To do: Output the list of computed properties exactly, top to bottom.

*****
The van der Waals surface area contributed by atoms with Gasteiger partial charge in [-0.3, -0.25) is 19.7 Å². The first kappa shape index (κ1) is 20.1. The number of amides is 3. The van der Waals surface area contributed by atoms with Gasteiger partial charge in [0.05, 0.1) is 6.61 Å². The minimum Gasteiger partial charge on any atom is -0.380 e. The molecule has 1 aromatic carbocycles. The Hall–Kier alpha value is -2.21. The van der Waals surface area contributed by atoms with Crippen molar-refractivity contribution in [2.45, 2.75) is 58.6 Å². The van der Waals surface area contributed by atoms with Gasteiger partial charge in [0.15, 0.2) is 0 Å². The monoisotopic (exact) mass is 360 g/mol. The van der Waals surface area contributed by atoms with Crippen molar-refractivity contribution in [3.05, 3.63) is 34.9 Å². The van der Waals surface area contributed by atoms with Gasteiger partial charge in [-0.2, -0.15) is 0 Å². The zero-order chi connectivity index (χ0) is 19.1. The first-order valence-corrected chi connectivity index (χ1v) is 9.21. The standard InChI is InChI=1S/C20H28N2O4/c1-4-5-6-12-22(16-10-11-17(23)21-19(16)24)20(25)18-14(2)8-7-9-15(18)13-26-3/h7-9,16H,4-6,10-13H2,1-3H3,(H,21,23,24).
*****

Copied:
The van der Waals surface area contributed by atoms with Gasteiger partial charge in [-0.3, -0.25) is 19.7 Å². The first kappa shape index (κ1) is 20.1. The number of amides is 3. The van der Waals surface area contributed by atoms with Gasteiger partial charge in [0.05, 0.1) is 6.61 Å². The minimum Gasteiger partial charge on any atom is -0.380 e. The molecule has 1 aromatic carbocycles. The Hall–Kier alpha value is -2.21. The van der Waals surface area contributed by atoms with Crippen molar-refractivity contribution in [2.45, 2.75) is 58.6 Å². The van der Waals surface area contributed by atoms with Gasteiger partial charge in [0.15, 0.2) is 0 Å². The monoisotopic (exact) mass is 360 g/mol. The van der Waals surface area contributed by atoms with Crippen molar-refractivity contribution in [3.05, 3.63) is 34.9 Å². The van der Waals surface area contributed by atoms with Gasteiger partial charge in [-0.2, -0.15) is 0 Å². The zero-order chi connectivity index (χ0) is 19.1. The first-order valence-corrected chi connectivity index (χ1v) is 9.21. The standard InChI is InChI=1S/C20H28N2O4/c1-4-5-6-12-22(16-10-11-17(23)21-19(16)24)20(25)18-14(2)8-7-9-15(18)13-26-3/h7-9,16H,4-6,10-13H2,1-3H3,(H,21,23,24).